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A blog written from the point of view of a martial arts beginner, which I am. You can find the full blog at http://yghmartialarts.blogspot.com. Here on AikiWeb, I'll post only those entries which are relevant to aikido.
The trouble is, my instructor at the Academy is now following USA Taekwondo rules about not promoting his own students, which means that, in order for him to conduct a test, he needs to bring in an instructor from the outside. And, this time at least, that instructor was only available during the school day. That's all well and good for the kids, but of course I'm working then.
Sure, I probably could have worked it out for someone to cover me for the length of a test, but I really don't want to be that guy who looks for enablers so he can do personal business on company time. I told my instructor this; he understands, but since he doesn't have another instructor at his beck and call all the time, my green belt test has been postponed to a date and time to be determined.
Since discovering this, I have slacked off on my taekwondo training in favor of more aikido and shorter workouts. The kids were at a tournament last weekend, so it's been a week-and-a-half since I've actually trained in the dojang. I haven't felt the drive. I haven't been in the mood. It's hard to convince myself to keep practicing for a test without any promise that the test is, in fact, coming.
I can't honestly say I'm sure I'll ever have the opportunity to test. My instructor is not professionally obligated to me the way he is to the kids. What's more, i'm still not sure the Academy, my source of taekwondo, will even be around after this school year. It seems I must return to a rather stubborn question: do I really need taekwondo?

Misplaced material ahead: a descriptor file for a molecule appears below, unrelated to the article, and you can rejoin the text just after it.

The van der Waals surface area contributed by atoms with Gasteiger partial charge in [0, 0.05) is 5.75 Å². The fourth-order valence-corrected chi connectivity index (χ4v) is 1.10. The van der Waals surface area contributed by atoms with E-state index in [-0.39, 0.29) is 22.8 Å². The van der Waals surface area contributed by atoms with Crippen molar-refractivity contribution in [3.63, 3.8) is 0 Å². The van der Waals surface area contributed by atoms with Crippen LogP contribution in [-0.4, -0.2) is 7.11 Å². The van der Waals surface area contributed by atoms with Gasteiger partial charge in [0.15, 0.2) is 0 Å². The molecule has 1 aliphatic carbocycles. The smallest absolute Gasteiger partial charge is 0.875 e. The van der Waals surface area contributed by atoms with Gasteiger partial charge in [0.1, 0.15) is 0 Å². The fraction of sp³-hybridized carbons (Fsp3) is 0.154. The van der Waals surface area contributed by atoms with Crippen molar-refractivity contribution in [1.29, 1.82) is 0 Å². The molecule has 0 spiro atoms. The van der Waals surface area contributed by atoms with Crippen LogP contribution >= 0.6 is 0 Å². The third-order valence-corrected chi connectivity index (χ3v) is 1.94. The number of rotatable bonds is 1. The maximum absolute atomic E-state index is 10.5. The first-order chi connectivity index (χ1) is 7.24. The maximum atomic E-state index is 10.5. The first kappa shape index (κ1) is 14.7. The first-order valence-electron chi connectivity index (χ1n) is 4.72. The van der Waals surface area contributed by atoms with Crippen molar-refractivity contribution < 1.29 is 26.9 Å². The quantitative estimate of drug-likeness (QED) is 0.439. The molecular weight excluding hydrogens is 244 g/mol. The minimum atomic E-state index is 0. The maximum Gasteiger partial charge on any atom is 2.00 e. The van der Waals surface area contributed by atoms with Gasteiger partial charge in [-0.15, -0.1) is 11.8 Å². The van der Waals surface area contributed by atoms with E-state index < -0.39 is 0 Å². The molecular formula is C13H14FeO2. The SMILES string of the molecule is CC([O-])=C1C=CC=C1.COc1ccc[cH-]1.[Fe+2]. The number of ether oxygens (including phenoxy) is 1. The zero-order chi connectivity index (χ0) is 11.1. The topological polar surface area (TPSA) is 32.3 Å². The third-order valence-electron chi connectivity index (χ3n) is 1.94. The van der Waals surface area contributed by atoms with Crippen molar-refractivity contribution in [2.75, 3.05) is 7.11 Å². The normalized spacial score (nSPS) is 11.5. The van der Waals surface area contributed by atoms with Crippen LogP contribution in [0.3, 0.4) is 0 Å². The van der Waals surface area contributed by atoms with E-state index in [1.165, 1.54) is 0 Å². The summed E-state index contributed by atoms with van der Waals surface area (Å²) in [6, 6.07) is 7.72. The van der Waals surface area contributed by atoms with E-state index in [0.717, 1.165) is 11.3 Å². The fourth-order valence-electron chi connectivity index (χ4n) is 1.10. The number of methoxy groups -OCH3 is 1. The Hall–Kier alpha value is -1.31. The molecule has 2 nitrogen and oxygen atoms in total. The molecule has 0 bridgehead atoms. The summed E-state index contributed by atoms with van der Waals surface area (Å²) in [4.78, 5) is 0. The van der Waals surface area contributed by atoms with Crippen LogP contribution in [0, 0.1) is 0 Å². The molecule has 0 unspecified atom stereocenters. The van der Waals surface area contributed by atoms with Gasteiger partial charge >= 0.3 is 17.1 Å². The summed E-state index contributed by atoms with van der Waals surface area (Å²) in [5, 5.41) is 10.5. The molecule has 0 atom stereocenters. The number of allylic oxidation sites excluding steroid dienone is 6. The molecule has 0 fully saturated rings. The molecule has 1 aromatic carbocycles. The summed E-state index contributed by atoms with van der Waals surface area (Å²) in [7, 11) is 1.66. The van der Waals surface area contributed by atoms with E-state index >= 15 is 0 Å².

I do have aikido, an art that both challenges and fascinates me. And taekwondo, at least as it is available to me at the Academy, does not really seem to be meeting my needs. The trouble is, there clearly are needs, needs that are slipping through the cracks in my aikido training. That, as I have explained before, is the whole reason I've kept crawling back to taekwondo.
So if I'm going to abandon taekwondo for good, now a more attractive prospect than ever, one of three things has to happen:
I need to find something to replace the physicality and martial mindset of taekwondo,
I need to make peace with the occasional lack thereof in aikido, or
I need to find something that would satisfactorily replace both.
The first option seems impossible in terms of time and money without abandoning aikido, and the third option doesn't seem to exist at all, at least not at an affordable rate on the south side of Milwaukee. So I guess I'm left with the second.
I keep going round and round in these arguments with myself, and aikido and I always end up together at the end. Maybe this is the way it's meant to go.
I think I hear Peter Cetera singing somewhere.
But if I am to be solely an aikidoka, I am, at some point, going to have to address the problems I see in my aikido, the problems I have been trying to address with taekwondo. I'm not singularly obsessed with combat effectiveness, but I do need to be sure that what I'm learning is a real martial art. And right now, I'm not, at least not always.
Maybe there's nothing a not-quite-sixth kyu can do about that within the confines of the dojo. I am more or less at the mercy of my instructors at this level. But if I stay aikido's course and continue to gain experience and skill, the time will eventually come when I must take responsibility for my art, when I must start making it into what I need it to be in my life.
What will that entail? Seeking out new instructors? Traveling to far-away seminars? More crosstraining? Maybe. But whatever it is, I'm almost sure, even now, that it will eventually require something more than just showing up to the dojo at my regular times. Am I ready for that?
I'm not sure. But for now, it seems that, for better or for worse, aikido must be my journey.